This is the original version of the jig penned by a man called Ian Chrichton. I don’t know anything about him except he is Scottish.
I got to know this tune from the recording of Deaf Shepherd, a great Scottish band, and later found it was sometimes played in the beginners’ session in Edinburgh. But it’s getting popular in Ireland, too. I heard this jig played several times last summer. I don’t remember well, but I think it was around Galway and West Clare.
It’s obvisously a fiddle tune, but whistle and flute player can play AFD D2F adding a cut on the second D, instead of AFD A,DF.
Quite fashionable tune, so you should learn it.
Yep, this one’s a gem. Lots of variation possibilities, and I love tunes inspired by mills when they capture that rhythmic circular feeling of the millwheels going around. Thanks for posting this one, Slainte!
You’re welcome, Will. Yes, Miller’s Maggot and Miller of Drohan are also nice.
I want responses from Ireland. Some of you already heared or played this tune in the session, right?
Thanks slainte. I lived in Milltimber for about a year, in the mid-eighties, but have never actually heard of this tune before.
I see this website, below, refers to it as a ‘recent’ Jig by Ian Crichton, so that might explain why?
Ptramigan said “I see this website…refers to it as a ‘recent’ Jig by Ian Crichton…”
It has to be said that I call many tunes written in the past 40 years as “recent”. I don’t actually know exactly when it was written, but I suspect around thew 1980s. I think I got my version from fiddler Derek Hoy of Edinburgh. I agree, a terrific tune.
Milltimber Jig / Ian Crichton
Ian Crichton was born on the east coast of the Isle of Lewis in the Outer Hebrides in the 1930’s. Self taught chanter player as a boy when hospitalised. Moved to accordion(s). Prolific tune composer. First tune composed in the 1950’s.
Milltimber Jig dedicated to friends who lived in Milltimber, Aberdeen.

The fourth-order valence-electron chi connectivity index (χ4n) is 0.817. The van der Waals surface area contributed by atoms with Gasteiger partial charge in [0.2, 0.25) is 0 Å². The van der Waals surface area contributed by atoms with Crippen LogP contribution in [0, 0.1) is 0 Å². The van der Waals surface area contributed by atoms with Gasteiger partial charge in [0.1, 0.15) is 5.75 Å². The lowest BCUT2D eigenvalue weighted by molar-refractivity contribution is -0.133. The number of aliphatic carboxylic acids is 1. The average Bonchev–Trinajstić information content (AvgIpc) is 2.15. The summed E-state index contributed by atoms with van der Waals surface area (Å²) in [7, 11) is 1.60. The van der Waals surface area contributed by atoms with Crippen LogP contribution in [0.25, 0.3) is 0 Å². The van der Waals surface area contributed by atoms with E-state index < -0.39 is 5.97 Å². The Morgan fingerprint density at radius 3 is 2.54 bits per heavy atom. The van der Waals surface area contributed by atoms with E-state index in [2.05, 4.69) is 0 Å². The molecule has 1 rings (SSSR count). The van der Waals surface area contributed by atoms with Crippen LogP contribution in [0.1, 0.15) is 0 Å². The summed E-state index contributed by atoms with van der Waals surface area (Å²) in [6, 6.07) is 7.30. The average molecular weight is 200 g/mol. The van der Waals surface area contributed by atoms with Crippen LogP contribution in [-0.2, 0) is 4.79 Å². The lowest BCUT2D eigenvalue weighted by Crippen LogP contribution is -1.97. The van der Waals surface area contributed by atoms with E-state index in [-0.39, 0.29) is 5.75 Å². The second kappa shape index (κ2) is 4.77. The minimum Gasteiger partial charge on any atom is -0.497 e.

Relied on friends to transcribe his music. Used to say “I don’t read or write the dots - at least not well enough for it to have done me any serious harm”.
“and I love tunes inspired by mills when they capture that rhythmic circular feeling of the millwheels going around. “
Yet it seems that there is no record of a mill in Milltimber. Many place names in the area containing “mill” are derived from “meall”, meaning “hill”. It is thought that “Milltimber” comes from “meall tobair”, meaning “hill of the well”. Perhaps the sound is water in the well. Anyway, it may well become quite noisy in the near future, when the Aberdeen bypass cuts through Culter.
Mill near Milltimber
The residential suburb of Milltimber is a fairly recent development (late 1960s) prior to which old maps show Milltimber (and Camphill) as being the area south of the A93 in the vicinity of the Milltimber Brae. Indeed there is still a Milltimber Farm in that area. However, Milltimber has since extended considerably to join up with Bieldside, at its east end, and Peterculter, at its west end. Since before the 1500s, there was the Murtle Mill, a former corn and barley mill, which had been converted by 1970 into a bar/restaurant - a very popular eatery with the new local residents. It was situated at the eastmost extremity of Milltimber, where it joins Bieldside. This was later to be renamed the Waterwheel Inn and was greatly expanded over the years to include comprehensive hotel accommodation and function suites. Sadly, the business declined over the last couple of decades and there is a new housing development being built on the site, although the original mill will be retained due to its protected status. It may be that Milltimber derived its name from this ancient mill - it seems to be the only mill nearby unless you include those at Peterculter, a fair bit westwards.
Chords as per the setting in Ho-Ro-Gheallaidh. Session Tunes for Scottish Fiddlers. Volume 4, p.6 (Christine Martin, Taigh na Teud. 2011). Notes otherwise exactly as Slainte’s original posting. It appears that the composer, Ian Crichton, died in 1999.
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